Dale Scott, a Major League Baseball umpire for the last 29 years, has come out as gay, making him baseball’s first umpire to do so.
“I’m also not worried because I do know who I am. I think Major League Baseball has proven that it certainly isn’t an issue with them. I’ve worked three World Series, I’ve worked the playoffs consistently, I’ve been a crew chief for 12 years. Obviously, if they had an issue with my life, it would be shown in my career with lack of assignments.
“I am extremely grateful that Major League Baseball has always judged me on my work and nothing else and that’s the way it should be.”
Baseball has joined the other sports leagues in making strides toward a more open atmosphere in recent years. It added sexual orientation to its non-discrimination clause in its latest round of collective bargaining negotiations, and this year hired former Major Leaguer Billy Bean as its ambassador of inclusion in an effort to make it more inclusive and open to gay players, fans, executives, and everyone else in the game. Matt Schulte, a Kansas City Royals marketing executive, publicly came out as gay just after this year’s World Series.
That Scott was able to do his job without incident even as his colleagues — and, presumably, his supervisors — knew about his sexuality would suggest that baseball has indeed made substantial progress, and LGBT activists have cited Bean’s hiring and other moves baseball has made as steps in the right direction. Still, umpires generally toil in anonymity (and prefer to do so, as attention normally means controversy), so while Scott’s coming out represents progress, baseball’s real influence on the issue won’t come until it has an openly gay player. The closest it has come to that was Glenn Burke, a Los Angeles Dodgers and Oakland Athletics outfielder who was open to his teammates throughout his career.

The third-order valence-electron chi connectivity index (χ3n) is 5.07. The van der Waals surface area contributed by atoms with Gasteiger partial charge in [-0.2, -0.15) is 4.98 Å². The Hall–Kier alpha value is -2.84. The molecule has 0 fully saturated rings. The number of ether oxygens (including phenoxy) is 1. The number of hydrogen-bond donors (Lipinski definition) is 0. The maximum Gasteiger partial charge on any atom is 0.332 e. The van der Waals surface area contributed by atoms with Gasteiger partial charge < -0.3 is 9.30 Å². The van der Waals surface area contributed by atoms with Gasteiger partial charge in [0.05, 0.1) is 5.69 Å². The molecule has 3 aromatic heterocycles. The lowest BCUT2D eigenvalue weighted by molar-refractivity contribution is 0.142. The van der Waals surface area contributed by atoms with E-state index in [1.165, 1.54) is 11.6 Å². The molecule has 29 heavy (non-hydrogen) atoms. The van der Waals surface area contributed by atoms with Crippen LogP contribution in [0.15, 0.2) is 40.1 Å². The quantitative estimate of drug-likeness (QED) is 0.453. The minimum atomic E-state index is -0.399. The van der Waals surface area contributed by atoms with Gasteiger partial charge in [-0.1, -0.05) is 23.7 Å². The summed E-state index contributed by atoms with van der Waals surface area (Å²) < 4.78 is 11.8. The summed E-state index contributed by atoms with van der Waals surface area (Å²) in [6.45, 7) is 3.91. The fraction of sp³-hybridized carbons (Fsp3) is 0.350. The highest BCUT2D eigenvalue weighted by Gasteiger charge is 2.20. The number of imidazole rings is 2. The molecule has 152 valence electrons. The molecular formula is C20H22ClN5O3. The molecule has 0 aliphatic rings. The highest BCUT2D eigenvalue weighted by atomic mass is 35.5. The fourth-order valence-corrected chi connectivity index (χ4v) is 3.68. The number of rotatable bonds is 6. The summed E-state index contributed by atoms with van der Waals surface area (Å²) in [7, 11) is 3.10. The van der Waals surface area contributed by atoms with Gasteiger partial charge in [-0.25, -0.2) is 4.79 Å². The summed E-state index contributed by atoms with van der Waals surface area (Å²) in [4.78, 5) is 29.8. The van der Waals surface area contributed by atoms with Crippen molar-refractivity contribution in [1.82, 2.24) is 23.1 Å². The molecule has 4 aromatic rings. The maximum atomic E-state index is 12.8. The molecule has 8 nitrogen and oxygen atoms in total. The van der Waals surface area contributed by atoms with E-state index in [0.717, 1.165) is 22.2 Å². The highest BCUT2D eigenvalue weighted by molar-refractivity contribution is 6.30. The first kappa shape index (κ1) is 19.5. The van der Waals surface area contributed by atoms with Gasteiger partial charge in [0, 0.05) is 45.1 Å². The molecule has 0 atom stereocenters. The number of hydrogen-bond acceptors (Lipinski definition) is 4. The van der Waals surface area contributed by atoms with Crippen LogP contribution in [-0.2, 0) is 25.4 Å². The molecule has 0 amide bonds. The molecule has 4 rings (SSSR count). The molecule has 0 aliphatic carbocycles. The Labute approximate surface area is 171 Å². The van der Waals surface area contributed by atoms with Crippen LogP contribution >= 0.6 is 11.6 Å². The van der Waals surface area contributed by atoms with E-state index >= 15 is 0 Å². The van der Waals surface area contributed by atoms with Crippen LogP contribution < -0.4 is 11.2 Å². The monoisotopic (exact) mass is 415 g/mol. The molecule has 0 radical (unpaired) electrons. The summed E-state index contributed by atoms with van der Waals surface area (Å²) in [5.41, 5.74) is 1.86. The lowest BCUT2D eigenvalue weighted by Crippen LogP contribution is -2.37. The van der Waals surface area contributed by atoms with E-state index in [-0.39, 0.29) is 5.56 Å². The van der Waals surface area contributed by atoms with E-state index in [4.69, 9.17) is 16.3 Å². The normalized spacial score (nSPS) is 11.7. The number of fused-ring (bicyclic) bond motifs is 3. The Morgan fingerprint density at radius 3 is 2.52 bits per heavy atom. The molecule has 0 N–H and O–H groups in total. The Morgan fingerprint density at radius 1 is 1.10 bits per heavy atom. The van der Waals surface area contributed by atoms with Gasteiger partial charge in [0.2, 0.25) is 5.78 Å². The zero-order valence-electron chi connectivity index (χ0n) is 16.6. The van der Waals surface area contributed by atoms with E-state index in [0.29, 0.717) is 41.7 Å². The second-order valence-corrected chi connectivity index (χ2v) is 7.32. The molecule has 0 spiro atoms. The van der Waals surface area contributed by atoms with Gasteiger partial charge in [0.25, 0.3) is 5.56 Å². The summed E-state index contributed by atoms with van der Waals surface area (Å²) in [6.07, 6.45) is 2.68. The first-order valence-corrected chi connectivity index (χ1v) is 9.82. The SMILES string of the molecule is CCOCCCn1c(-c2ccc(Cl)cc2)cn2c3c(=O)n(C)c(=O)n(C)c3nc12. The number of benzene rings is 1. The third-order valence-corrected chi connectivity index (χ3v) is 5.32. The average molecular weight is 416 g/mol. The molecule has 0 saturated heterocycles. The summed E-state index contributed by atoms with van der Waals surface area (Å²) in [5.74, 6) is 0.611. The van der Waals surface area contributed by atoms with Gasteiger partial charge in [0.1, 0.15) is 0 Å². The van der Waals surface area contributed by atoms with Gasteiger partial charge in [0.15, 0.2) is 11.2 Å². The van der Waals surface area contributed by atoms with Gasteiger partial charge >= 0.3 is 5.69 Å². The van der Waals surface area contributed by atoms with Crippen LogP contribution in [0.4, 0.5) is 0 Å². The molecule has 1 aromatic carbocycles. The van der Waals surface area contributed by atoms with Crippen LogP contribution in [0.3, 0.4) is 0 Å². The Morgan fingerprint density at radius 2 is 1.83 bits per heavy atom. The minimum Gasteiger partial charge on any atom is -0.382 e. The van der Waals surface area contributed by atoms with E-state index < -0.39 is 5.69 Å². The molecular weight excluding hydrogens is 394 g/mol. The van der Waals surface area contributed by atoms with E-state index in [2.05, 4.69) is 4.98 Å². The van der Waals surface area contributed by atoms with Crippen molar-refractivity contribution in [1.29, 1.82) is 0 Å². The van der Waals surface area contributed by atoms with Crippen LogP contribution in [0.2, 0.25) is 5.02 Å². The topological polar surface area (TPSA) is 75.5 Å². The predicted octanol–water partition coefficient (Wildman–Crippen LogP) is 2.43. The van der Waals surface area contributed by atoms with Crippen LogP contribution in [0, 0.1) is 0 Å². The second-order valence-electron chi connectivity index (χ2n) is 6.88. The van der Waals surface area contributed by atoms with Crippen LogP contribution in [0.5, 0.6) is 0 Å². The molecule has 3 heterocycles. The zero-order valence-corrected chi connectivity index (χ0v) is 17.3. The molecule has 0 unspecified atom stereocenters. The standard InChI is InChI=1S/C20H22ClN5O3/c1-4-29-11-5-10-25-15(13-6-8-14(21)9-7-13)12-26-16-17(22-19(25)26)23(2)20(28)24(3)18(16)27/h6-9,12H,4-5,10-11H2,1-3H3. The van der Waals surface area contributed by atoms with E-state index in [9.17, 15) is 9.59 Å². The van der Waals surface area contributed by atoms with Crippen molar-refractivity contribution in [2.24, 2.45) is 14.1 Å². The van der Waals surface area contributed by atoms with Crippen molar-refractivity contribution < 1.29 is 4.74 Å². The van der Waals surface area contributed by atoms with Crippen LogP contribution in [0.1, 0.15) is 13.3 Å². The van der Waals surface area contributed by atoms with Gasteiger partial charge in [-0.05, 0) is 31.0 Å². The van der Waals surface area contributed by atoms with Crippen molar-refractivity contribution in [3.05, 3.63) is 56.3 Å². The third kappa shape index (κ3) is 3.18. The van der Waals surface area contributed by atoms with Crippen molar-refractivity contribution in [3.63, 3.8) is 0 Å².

Burke retired in 1979.
Earlier this year, ESPN The Magazine surveyed MLB players and found that 81 percent felt the game was ready for a player to come out. But as athletes like Michael Sam and Jason Collins have shown, while players often get the blame for a “locker room culture” that keeps gay players in the closet, the biggest hurdles aren’t always with their teammates. Instead, the trouble can be with coaches, executives, and front office employees who aren’t ready to welcome gay players, or are needlessly scared that they will become a “distractions” to their teams.
Scott told OutSports that he hoped his story would inspire young gay umpires who might doubt whether they can make it to the Major Leagues because of their sexuality. But given that the game is still waiting on its first publicly out player, hopefully having an openly gay man on the field from Opening Day through the World Series, which Scott has worked three times, will keep pushing the sport toward the time when baseball’s gay players are ready to come out too — and when the rest of baseball is ready to accept them.